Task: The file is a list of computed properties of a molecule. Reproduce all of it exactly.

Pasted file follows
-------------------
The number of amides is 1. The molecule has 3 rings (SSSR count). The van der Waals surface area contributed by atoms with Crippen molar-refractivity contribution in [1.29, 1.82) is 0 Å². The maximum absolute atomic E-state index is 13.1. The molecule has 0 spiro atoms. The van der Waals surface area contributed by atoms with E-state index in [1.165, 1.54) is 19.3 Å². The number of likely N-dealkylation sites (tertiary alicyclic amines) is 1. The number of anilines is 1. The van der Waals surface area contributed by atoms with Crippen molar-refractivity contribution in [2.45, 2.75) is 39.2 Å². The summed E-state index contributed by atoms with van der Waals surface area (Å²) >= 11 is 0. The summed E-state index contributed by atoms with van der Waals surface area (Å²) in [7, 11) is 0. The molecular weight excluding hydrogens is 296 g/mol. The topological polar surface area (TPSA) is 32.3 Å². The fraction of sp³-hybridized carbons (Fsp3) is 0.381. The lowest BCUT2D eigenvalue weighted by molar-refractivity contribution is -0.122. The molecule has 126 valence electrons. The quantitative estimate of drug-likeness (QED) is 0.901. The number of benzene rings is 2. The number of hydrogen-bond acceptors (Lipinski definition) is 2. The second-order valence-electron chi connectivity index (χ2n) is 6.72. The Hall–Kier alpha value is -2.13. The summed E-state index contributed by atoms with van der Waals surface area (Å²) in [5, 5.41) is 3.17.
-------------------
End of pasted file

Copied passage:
The number of amides is 1. The molecule has 3 rings (SSSR count). The van der Waals surface area contributed by atoms with Crippen molar-refractivity contribution in [1.29, 1.82) is 0 Å². The maximum absolute atomic E-state index is 13.1. The molecule has 0 spiro atoms. The van der Waals surface area contributed by atoms with E-state index in [1.165, 1.54) is 19.3 Å². The number of likely N-dealkylation sites (tertiary alicyclic amines) is 1. The number of anilines is 1. The van der Waals surface area contributed by atoms with Crippen molar-refractivity contribution in [2.45, 2.75) is 39.2 Å². The summed E-state index contributed by atoms with van der Waals surface area (Å²) >= 11 is 0. The summed E-state index contributed by atoms with van der Waals surface area (Å²) in [7, 11) is 0. The molecular weight excluding hydrogens is 296 g/mol. The topological polar surface area (TPSA) is 32.3 Å². The fraction of sp³-hybridized carbons (Fsp3) is 0.381. The lowest BCUT2D eigenvalue weighted by molar-refractivity contribution is -0.122. The molecule has 126 valence electrons. The quantitative estimate of drug-likeness (QED) is 0.901. The number of benzene rings is 2. The number of hydrogen-bond acceptors (Lipinski definition) is 2. The second-order valence-electron chi connectivity index (χ2n) is 6.72. The Hall–Kier alpha value is -2.13. The summed E-state index contributed by atoms with van der Waals surface area (Å²) in [5, 5.41) is 3.17.